What “gay marriage” does is undermine and rip away all notions of natural parenthood and paves the way for children to be cared for and brought up by anyone who is deemed to be in a loving romantic relationship.
By stating that romantic love or attachment is the only requirement for marriage, children are then treated as the optional extra. Whilst that may work for some couples, in a world where a misunderstood notion of equality overrides all other considerations, a gay couple is seen as equally worthy and deserving of a child, regardless of that’s child’s rights to be brought up and loved by both of its biological parents. The act of childrearing becomes rooted in selfishness and the desires of the couple in question.
It is an act of supreme selfishness, cruelty and exploitation for a couple to pay a woman to bear a child, to nuture that child in her womb, even if it is not her biological child, to then rip that child away from her, for a sum of money. There can be no excuse for treating women’s bodies and babies as human commodities. Commercial surrogacy consists of trading upon desperation, human misery and is dependent on the commodification of women. Feminists who align themselves with gay-rights activists need to search their conscience.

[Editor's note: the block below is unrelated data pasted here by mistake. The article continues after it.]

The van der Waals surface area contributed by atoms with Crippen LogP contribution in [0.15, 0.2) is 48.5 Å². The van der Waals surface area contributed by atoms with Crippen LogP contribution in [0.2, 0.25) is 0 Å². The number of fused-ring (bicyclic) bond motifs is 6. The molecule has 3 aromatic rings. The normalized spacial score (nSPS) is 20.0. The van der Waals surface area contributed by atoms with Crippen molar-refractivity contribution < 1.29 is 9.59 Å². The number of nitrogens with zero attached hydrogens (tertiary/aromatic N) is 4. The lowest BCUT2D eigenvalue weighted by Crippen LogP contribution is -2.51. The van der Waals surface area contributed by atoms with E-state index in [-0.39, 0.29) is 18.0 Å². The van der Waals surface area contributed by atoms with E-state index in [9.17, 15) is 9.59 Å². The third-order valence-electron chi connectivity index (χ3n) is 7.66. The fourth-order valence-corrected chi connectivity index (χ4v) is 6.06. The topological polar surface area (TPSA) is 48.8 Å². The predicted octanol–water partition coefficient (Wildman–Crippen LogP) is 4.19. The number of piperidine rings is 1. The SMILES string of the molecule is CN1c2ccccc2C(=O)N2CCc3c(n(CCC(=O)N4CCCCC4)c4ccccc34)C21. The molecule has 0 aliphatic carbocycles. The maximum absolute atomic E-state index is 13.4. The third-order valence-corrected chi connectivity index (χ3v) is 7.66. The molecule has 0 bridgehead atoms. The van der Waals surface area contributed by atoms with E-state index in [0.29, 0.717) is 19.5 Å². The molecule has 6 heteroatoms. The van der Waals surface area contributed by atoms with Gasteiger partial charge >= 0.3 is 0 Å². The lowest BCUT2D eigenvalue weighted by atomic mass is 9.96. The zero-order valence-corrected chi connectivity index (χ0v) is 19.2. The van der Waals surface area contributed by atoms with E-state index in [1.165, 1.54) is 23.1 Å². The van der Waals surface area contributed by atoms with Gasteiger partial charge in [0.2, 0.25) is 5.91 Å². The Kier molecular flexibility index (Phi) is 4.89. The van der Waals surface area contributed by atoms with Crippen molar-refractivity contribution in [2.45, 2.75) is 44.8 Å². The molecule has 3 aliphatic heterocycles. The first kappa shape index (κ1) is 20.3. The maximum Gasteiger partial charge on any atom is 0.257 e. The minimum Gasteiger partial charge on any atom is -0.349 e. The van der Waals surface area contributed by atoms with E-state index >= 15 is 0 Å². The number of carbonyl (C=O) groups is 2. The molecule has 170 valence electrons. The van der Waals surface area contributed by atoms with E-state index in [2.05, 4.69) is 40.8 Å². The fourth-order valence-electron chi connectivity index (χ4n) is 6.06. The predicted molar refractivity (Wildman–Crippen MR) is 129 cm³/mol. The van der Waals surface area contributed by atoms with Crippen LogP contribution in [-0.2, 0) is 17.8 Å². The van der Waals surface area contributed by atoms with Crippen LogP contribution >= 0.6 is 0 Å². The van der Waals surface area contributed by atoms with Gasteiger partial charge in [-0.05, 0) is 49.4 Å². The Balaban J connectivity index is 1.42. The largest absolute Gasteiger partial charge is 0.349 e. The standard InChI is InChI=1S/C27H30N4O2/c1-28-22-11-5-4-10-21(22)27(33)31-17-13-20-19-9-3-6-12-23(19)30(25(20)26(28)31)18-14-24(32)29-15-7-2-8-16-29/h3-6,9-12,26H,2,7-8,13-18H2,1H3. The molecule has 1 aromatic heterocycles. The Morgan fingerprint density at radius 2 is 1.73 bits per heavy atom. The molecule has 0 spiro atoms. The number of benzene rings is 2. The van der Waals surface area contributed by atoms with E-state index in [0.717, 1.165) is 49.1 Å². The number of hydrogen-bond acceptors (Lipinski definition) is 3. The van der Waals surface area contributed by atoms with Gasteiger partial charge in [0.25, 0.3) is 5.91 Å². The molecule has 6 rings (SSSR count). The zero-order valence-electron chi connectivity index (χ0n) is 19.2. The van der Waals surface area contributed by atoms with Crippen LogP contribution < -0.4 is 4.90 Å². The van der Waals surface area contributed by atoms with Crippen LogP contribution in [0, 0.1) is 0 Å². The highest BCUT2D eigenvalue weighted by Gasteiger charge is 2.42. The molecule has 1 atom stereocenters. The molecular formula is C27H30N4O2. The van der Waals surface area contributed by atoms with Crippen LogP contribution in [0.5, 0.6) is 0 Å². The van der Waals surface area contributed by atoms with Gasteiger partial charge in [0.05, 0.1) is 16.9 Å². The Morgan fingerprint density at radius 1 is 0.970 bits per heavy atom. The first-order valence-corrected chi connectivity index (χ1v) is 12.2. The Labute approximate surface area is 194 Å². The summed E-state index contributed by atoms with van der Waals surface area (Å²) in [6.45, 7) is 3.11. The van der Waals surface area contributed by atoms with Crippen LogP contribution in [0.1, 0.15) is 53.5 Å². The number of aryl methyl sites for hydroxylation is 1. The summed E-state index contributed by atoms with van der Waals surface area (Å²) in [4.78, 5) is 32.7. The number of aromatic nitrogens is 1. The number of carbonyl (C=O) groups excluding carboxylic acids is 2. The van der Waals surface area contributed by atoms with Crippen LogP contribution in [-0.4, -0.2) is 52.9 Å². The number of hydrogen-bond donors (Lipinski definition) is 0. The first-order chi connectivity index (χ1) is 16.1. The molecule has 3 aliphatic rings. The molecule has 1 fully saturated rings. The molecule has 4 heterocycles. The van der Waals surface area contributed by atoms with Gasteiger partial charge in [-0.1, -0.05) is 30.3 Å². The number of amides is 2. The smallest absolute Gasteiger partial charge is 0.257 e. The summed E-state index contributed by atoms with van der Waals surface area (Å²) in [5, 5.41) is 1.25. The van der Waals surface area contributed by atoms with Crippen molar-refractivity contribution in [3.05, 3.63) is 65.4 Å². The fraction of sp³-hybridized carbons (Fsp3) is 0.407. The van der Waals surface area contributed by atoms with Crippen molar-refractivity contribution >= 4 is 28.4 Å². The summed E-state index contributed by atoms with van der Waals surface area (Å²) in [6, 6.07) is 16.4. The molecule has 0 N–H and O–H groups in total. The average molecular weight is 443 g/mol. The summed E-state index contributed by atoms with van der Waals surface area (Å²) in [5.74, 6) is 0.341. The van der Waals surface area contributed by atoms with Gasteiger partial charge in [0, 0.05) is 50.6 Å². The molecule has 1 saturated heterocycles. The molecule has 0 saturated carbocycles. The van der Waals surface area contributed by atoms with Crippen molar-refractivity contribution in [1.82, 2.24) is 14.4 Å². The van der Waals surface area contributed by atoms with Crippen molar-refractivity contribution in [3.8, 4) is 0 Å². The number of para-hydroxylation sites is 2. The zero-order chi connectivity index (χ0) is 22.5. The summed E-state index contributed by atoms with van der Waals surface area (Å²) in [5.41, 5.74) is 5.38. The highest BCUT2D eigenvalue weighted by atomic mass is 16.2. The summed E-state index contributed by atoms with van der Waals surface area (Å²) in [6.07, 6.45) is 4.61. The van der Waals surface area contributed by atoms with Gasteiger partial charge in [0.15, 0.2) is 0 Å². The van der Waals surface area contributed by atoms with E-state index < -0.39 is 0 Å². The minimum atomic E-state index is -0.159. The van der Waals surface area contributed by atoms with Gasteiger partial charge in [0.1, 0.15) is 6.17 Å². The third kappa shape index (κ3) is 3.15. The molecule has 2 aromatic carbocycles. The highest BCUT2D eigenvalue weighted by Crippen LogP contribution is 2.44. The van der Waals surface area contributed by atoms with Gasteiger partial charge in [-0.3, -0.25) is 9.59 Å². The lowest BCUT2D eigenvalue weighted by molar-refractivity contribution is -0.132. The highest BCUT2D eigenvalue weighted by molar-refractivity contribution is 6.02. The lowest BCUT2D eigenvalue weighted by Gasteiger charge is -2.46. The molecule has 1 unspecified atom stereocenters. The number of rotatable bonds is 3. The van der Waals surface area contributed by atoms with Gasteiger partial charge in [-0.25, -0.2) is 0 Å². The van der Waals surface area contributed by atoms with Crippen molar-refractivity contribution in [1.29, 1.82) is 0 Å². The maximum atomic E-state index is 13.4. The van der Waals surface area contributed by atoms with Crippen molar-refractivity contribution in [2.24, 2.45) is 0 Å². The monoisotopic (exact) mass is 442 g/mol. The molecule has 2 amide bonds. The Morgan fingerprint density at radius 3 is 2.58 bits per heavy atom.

Once you make all relationships the same, once you strip away the complementarity of male and female, once you define solely romantic love as being the determining factor in a marriage, then you pave the way for babies to be taken away from their mothers and give implicit approval to trading upon human misery. As a woman who has known the highs and lows of pregnancy, who has experienced the agony and ecstasy of childbirth four times, who knows that biological love has the capacity to conquer all, even the most inauspicious of beginnings, the thought of children being deprived of their mothers, sickens me and chills my blood. I guess one could describe it as a type of homophobia because the act of producing children in laboratories and removing them from the women who birthed them, depriving them of a mother to pass them into the care of two men, no matter how rich or well-meaning, does induce fear and concern for women and their children. It is an unnatural thing to financially coerce a woman to produce a child to order, for the benefit of someone else. As a mother, I cannot think of a worse thing to do to another woman than to deprive her of her baby. It is beyond one’s worst imaginings.